Most foodborne outbreak investigations (63.5%) reported a specific food, most frequently meat.
The analysis summarizes foodborne outbreak investigations reported to the Outbreak Summaries (OS) Reporting System between 2008 and 2014.
It covers etiological agent, severity of illness, outbreak duration, exposure setting and source. It was the first national-level summary of outbreaks reported through the OS Reporting System.
A total of 115 reported foodborne outbreaks were included which represents 11.2% in the enteric module of the OS Reporting System between 2008 and 2014, making them the second most common mode of transmission for enteric outbreaks, after person-to-person transmission.
British Columbia (BC) reported more than half of the foodborne outbreaks in the system (58.3%).
It is estimated four million episodes of domestically acquired foodborne illness occur every year in Canada, according to a 2013-study by Thomas MK et al.
Salmonella was the most commonly reported cause (40.9%) and Enteritidis was the most common serotype.
Other etiologic agents were Escherichia (14.8%) and norovirus (12.2%). All reported Escherichia outbreaks were caused by E. coli O157 VTEC.
Under diagnosis and lack of laboratory confirmation for some infections like Campylobacter and toxins, as well as under-reporting and variable investigation practices for these pathogens may explain why these pathogens are not ranked as high in the OS Reporting System, said the researchers.
Enteric outbreak investigation is performed at local, provincial/territorial (P/T) and federal levels.
Routine surveillance did not occur in the past in many jurisdictions and in response to this information gap and the need for an outbreak surveillance system, the Public Health Agency of Canada (PHAC) partnered with P/T public health authorities in 2008 to create the Outbreak Summaries (OS) Reporting System.
The web-based application has two modules: one for enteric, foodborne and waterborne diseases and one for respiratory and vaccine-preventable diseases.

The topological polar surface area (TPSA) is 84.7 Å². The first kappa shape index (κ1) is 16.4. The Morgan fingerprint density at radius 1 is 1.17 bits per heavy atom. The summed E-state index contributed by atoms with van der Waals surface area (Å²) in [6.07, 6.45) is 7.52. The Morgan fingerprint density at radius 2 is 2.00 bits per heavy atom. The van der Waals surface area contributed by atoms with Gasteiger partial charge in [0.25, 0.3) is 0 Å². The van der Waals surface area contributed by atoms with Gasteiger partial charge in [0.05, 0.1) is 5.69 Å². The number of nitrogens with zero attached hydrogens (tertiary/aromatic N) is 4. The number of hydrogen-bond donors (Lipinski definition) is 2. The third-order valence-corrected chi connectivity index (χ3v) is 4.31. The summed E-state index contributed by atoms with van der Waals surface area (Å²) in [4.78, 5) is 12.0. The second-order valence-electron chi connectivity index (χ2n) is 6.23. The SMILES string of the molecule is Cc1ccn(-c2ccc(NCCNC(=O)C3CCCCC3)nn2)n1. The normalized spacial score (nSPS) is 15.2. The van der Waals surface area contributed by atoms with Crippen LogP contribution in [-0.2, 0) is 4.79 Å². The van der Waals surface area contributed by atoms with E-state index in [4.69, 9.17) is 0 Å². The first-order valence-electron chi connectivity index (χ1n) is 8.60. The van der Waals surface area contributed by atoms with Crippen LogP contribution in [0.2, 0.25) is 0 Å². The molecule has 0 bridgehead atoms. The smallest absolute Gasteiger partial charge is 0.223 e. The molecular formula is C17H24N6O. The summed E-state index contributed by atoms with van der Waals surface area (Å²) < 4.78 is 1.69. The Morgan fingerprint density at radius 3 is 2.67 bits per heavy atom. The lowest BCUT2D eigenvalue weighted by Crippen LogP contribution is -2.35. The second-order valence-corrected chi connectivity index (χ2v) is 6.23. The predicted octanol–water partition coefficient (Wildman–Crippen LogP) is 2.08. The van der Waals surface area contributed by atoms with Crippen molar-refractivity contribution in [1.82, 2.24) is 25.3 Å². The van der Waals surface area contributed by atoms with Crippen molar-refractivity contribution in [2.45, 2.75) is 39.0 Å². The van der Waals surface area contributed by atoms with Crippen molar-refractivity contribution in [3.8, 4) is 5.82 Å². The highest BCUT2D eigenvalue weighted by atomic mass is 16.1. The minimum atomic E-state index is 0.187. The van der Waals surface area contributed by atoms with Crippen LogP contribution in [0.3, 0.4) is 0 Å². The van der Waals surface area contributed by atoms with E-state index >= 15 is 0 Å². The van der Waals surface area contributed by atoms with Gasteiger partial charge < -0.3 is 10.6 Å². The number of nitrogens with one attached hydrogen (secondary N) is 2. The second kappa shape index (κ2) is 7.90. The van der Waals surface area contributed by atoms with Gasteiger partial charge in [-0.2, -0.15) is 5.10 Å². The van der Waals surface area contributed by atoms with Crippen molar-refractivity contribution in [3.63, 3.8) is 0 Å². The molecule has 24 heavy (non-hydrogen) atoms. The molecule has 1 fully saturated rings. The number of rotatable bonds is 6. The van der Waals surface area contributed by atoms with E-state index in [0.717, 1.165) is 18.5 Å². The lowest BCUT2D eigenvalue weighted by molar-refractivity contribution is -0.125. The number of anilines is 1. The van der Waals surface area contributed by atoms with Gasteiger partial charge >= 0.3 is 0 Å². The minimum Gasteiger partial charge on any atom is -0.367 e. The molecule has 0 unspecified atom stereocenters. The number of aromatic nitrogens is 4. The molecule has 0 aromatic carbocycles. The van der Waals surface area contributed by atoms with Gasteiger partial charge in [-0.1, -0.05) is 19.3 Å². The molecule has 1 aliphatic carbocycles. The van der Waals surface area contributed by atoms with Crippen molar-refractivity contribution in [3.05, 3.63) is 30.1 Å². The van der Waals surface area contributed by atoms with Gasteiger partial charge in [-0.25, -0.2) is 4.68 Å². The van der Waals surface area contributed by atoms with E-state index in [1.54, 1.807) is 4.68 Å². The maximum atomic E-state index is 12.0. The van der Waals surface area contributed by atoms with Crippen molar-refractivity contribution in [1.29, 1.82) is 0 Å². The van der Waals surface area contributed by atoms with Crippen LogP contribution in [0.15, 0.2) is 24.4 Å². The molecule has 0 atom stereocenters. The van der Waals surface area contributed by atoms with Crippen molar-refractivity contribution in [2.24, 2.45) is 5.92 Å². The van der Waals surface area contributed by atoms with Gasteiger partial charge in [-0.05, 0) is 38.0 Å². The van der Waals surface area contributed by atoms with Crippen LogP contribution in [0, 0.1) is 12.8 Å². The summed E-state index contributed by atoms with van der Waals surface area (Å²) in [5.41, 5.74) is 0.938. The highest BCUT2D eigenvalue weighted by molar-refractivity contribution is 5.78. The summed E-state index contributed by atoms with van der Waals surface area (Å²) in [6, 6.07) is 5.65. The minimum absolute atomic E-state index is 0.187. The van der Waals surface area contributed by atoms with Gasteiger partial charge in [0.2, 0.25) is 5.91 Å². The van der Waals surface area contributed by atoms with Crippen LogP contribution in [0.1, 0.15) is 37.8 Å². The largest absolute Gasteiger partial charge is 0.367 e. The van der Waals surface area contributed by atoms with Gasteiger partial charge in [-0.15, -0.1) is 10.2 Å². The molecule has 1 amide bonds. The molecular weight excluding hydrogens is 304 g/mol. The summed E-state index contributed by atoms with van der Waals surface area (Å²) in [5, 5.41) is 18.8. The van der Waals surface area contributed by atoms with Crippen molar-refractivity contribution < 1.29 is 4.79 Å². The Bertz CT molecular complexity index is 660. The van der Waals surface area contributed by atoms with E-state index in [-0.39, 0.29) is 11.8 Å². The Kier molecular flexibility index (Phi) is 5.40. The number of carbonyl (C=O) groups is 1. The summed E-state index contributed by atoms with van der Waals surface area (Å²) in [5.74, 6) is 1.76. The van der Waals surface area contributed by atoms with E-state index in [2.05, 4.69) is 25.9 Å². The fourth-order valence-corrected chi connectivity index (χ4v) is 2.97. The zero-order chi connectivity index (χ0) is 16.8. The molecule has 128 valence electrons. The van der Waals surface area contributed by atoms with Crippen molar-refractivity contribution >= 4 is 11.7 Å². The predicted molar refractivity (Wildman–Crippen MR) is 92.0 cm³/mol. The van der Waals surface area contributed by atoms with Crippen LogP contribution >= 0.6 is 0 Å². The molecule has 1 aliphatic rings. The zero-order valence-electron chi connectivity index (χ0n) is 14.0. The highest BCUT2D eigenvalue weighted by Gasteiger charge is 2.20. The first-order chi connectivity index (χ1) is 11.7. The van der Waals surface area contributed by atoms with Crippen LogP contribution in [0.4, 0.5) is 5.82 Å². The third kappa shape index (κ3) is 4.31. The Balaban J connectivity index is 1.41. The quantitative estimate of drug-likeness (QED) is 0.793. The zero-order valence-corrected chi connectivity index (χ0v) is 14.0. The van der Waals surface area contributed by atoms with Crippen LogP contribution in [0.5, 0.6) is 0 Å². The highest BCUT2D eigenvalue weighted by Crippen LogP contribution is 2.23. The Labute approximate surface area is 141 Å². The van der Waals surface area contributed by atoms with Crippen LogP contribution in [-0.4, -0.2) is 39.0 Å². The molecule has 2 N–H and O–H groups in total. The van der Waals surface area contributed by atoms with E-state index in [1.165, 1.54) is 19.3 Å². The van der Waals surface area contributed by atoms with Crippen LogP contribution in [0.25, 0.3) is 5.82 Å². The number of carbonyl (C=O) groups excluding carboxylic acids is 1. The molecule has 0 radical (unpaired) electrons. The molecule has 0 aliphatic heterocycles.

Six provinces (British Columbia, Manitoba, Ontario, Nova Scotia, Prince Edward Island and Newfoundland and Labrador) and the Centre for Food-borne, Environmental and Zoonotic Infectious Diseases (CFEZID) at PHAC have implemented the enteric module of the OS Reporting System and routinely report outbreaks.
Over the study period, the proportions of Salmonella outbreaks decreased sharply in 2011 and 2012 and were mainly reported by BC and PHAC.
During the same period, PHAC encountered a proportional increase in E. coli-related outbreaks.
Known etiologic agents that caused the greatest number of cases per outbreak were Salmonella, Cyclospora, Clostridium perfringens and shellfish poisoning with an average of 43, 40, 37 and 33 cases per outbreak respectively.
Hospitalizations and deaths
Infections due to Salmonella and E. coli accounted for the majority of hospitalizations (106 and 84 respectively). Salmonella had an average hospitalization proportion of 12% while E. coli had an average of 41.8%.
Clostridium botulinum, Listeria and histamine poisoning had the highest hospitalization proportions with 100%, 90%, and 75% respectively.
Listeria was the most common cause of outbreak-related deaths, accounting for 73.3% of total deaths (22/30). The case fatality ratio was 32.8% among outbreak-related cases.
All 22 Listeria-related-deaths reported in the OS Reporting System were during the same outbreak and involved immune-compromised and elderly individuals, most of whom were in hospitals or long term care facilities during the exposure period.
Most investigations (63.5%) reported a specific food associated with the outbreak. Meat was the most commonly reported source (26%), followed by eggs (15.1%) and vegetables (13.7%).
Researchers said the strength of the system is that it provides a source of data to monitor occurrence and trends in enteric, foodborne and waterborne disease outbreaks at national level.
“It provides F/P/T partners with a system that allows them to collect, query and summarize outbreak information in a systematic and standardized manner,” they said.
“These data have been used to support hypothesis generation in outbreak investigations led by PHAC and by participating jurisdictions for their own internal reporting and outbreak investigations.
“Future efforts will focus on continuing to enhance national representativeness by enrolling additional provinces and territories in the OS Reporting System.
“Finally, existing data fields are undergoing review and additional variables are anticipated that will improve the description and characterization of outbreaks.”
Source: Canada Communicable Disease Report (CCDR)
Authors: Bélanger P, Tanguay F, Hamel M, Phypers M